The second sub-factor is whether the state court is in a better position to evaluate the issues than the federal court. Scottsdale Ins. Co., 513 F.3d at 560. This case involves pure questions of state law "with which Kentucky state courts are more familiar and, therefore, better able to resolve." Bituminous Cas. Corp., 373 F.3d at 815; see Davis v. Mich. Dep't of Treasury, 489 U.S. 803, 818, 109 S.Ct. 1500, 103 L.Ed.2d 891 (1989) (recognizing that "question[s] of state law [are] within the special expertise of the [state] courts"). True, the state-law questions are not particularly novel. But although some courts have focused on novelty as one basis for measuring whether state courts are in a better position to handle state-law issues, see, e.g., Scottsdale Ins. Co., 513 F.3d at 560; Travelers, 495 F.3d at 272, these cases do not say that state courts enjoy an advantage only over novel state-law issues. In Bituminous Casualty Corp., 373 F.3d at 815, for instance, the Sixth Circuit held that the Kentucky court was in a better position to resolve questions of Kentucky law without immediately pointing to the novelty of the state-law issues. The court did then proceed to say the state-law issues were novel, but only as an additional reason the state court was in a better position to resolve the matter. Id.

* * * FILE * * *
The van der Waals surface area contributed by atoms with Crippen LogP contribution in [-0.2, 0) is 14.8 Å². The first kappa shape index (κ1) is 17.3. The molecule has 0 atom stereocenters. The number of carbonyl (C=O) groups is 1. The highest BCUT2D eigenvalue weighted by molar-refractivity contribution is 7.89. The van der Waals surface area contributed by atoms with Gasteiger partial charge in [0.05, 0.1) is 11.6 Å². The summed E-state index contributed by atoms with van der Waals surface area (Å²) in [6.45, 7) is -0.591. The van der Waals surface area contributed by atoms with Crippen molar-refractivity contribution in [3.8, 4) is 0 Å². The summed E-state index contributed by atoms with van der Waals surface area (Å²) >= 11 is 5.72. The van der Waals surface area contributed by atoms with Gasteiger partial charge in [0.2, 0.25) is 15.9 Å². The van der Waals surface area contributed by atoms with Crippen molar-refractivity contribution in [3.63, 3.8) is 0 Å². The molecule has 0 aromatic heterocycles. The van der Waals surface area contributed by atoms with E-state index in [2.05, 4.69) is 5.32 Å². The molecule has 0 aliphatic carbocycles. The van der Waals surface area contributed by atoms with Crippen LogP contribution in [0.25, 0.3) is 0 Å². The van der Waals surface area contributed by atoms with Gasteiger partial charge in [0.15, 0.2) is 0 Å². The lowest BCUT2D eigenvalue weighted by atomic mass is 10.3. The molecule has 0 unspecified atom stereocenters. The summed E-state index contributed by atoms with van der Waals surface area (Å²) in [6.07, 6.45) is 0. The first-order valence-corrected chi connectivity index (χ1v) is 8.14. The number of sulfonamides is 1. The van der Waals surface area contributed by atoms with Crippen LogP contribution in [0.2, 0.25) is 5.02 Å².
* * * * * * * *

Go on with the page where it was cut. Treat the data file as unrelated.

Finally, the third sub-factor—"whether there is a close nexus between underlying factual and legal issues and state law and/or public policy," Scottsdale Ins. Co., 513 F.3d at 560—also favors dismissal. This is a case about an insurance contract, which the state "regulate[s] ... for the protection of [its] residents." Id. at 561. Interpreting the contract, therefore, will implicate state insurance-law policies, a recognized source of friction.
In total, then, the three sub-factors indicate that entertaining Aspen's declaratory judgment suit could increase friction with
Ultimately, balancing these factors strongly favors dismissal. The first four weigh in favor of declining to exercise jurisdiction, and the last one is neutral. Taking into account the preference for respecting state courts' jurisdiction over these matters, the best use of this Court's "broad discretion" is to dismiss Aspen's declaratory judgment action. NGS American, Inc. v. Jefferson, 218 F.3d 519, 526 (6th Cir.2000). Accordingly, it is